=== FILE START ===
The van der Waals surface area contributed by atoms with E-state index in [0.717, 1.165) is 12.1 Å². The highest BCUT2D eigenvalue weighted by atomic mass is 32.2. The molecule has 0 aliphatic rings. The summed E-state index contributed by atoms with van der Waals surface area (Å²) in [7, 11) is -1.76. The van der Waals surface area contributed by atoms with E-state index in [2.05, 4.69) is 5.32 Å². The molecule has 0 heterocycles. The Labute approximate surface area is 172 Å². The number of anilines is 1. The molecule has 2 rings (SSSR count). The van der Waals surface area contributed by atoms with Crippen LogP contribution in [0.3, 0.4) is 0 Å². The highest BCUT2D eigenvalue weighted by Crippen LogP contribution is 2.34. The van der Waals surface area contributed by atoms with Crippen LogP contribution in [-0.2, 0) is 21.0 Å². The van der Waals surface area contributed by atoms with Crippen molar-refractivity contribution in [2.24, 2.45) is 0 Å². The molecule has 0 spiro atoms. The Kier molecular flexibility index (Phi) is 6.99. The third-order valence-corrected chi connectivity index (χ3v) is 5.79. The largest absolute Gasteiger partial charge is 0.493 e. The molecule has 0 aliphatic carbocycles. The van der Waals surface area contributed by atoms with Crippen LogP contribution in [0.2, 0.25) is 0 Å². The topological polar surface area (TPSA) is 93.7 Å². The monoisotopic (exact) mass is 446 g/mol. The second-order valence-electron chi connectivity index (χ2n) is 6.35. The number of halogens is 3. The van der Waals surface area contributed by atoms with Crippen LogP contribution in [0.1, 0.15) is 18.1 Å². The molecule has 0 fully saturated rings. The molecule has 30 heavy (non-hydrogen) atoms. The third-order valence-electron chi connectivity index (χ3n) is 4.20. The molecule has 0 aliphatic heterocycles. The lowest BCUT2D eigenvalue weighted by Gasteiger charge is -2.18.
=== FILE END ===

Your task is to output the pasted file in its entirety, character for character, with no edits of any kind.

The van der Waals surface area contributed by atoms with E-state index in [0.717, 1.165) is 12.1 Å². The highest BCUT2D eigenvalue weighted by atomic mass is 32.2. The molecule has 0 aliphatic rings. The summed E-state index contributed by atoms with van der Waals surface area (Å²) in [7, 11) is -1.76. The van der Waals surface area contributed by atoms with E-state index in [2.05, 4.69) is 5.32 Å². The molecule has 0 heterocycles. The Labute approximate surface area is 172 Å². The number of anilines is 1. The molecule has 2 rings (SSSR count). The van der Waals surface area contributed by atoms with Crippen LogP contribution in [0.3, 0.4) is 0 Å². The highest BCUT2D eigenvalue weighted by Crippen LogP contribution is 2.34. The van der Waals surface area contributed by atoms with Crippen LogP contribution in [-0.2, 0) is 21.0 Å². The van der Waals surface area contributed by atoms with Crippen molar-refractivity contribution in [2.24, 2.45) is 0 Å². The molecule has 0 spiro atoms. The Kier molecular flexibility index (Phi) is 6.99. The third-order valence-corrected chi connectivity index (χ3v) is 5.79. The largest absolute Gasteiger partial charge is 0.493 e. The molecule has 0 aliphatic carbocycles. The van der Waals surface area contributed by atoms with Crippen LogP contribution in [0.2, 0.25) is 0 Å². The topological polar surface area (TPSA) is 93.7 Å². The monoisotopic (exact) mass is 446 g/mol. The second-order valence-electron chi connectivity index (χ2n) is 6.35. The number of halogens is 3. The van der Waals surface area contributed by atoms with Crippen LogP contribution in [0.1, 0.15) is 18.1 Å². The molecule has 0 fully saturated rings. The molecule has 30 heavy (non-hydrogen) atoms. The third-order valence-electron chi connectivity index (χ3n) is 4.20. The molecule has 0 aliphatic heterocycles. The lowest BCUT2D eigenvalue weighted by Gasteiger charge is -2.18.